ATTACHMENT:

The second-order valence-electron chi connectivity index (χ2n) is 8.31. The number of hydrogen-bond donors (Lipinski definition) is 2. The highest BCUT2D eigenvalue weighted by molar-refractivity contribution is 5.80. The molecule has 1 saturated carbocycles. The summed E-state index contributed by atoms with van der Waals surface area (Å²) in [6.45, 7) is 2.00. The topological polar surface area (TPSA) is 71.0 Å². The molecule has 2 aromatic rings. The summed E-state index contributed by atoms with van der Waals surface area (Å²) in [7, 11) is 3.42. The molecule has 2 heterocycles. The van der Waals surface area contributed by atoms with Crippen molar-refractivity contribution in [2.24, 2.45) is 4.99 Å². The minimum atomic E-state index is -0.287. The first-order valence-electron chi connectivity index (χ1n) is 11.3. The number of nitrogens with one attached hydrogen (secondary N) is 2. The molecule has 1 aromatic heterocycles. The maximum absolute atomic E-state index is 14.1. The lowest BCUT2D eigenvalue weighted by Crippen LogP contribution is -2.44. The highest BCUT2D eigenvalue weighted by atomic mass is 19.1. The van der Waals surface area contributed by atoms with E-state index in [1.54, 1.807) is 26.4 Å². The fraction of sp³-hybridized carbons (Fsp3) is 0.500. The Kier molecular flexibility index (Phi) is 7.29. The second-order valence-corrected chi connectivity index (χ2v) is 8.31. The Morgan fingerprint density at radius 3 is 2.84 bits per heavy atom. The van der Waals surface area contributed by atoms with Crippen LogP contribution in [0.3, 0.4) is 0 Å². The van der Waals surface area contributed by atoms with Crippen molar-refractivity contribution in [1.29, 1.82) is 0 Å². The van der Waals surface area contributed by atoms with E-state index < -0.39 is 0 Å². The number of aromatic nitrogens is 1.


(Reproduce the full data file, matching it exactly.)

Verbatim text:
The second-order valence-electron chi connectivity index (χ2n) is 8.31. The number of hydrogen-bond donors (Lipinski definition) is 2. The highest BCUT2D eigenvalue weighted by molar-refractivity contribution is 5.80. The molecule has 1 saturated carbocycles. The summed E-state index contributed by atoms with van der Waals surface area (Å²) in [6.45, 7) is 2.00. The topological polar surface area (TPSA) is 71.0 Å². The molecule has 2 aromatic rings. The summed E-state index contributed by atoms with van der Waals surface area (Å²) in [7, 11) is 3.42. The molecule has 2 heterocycles. The van der Waals surface area contributed by atoms with Crippen molar-refractivity contribution in [2.24, 2.45) is 4.99 Å². The minimum atomic E-state index is -0.287. The first-order valence-electron chi connectivity index (χ1n) is 11.3. The number of nitrogens with one attached hydrogen (secondary N) is 2. The molecule has 1 aromatic heterocycles. The maximum absolute atomic E-state index is 14.1. The lowest BCUT2D eigenvalue weighted by Crippen LogP contribution is -2.44. The highest BCUT2D eigenvalue weighted by atomic mass is 19.1. The van der Waals surface area contributed by atoms with E-state index in [1.54, 1.807) is 26.4 Å². The fraction of sp³-hybridized carbons (Fsp3) is 0.500. The Kier molecular flexibility index (Phi) is 7.29. The second-order valence-corrected chi connectivity index (χ2v) is 8.31. The Morgan fingerprint density at radius 3 is 2.84 bits per heavy atom. The van der Waals surface area contributed by atoms with Crippen LogP contribution in [0.3, 0.4) is 0 Å². The van der Waals surface area contributed by atoms with Crippen molar-refractivity contribution in [1.29, 1.82) is 0 Å². The van der Waals surface area contributed by atoms with E-state index < -0.39 is 0 Å². The number of aromatic nitrogens is 1.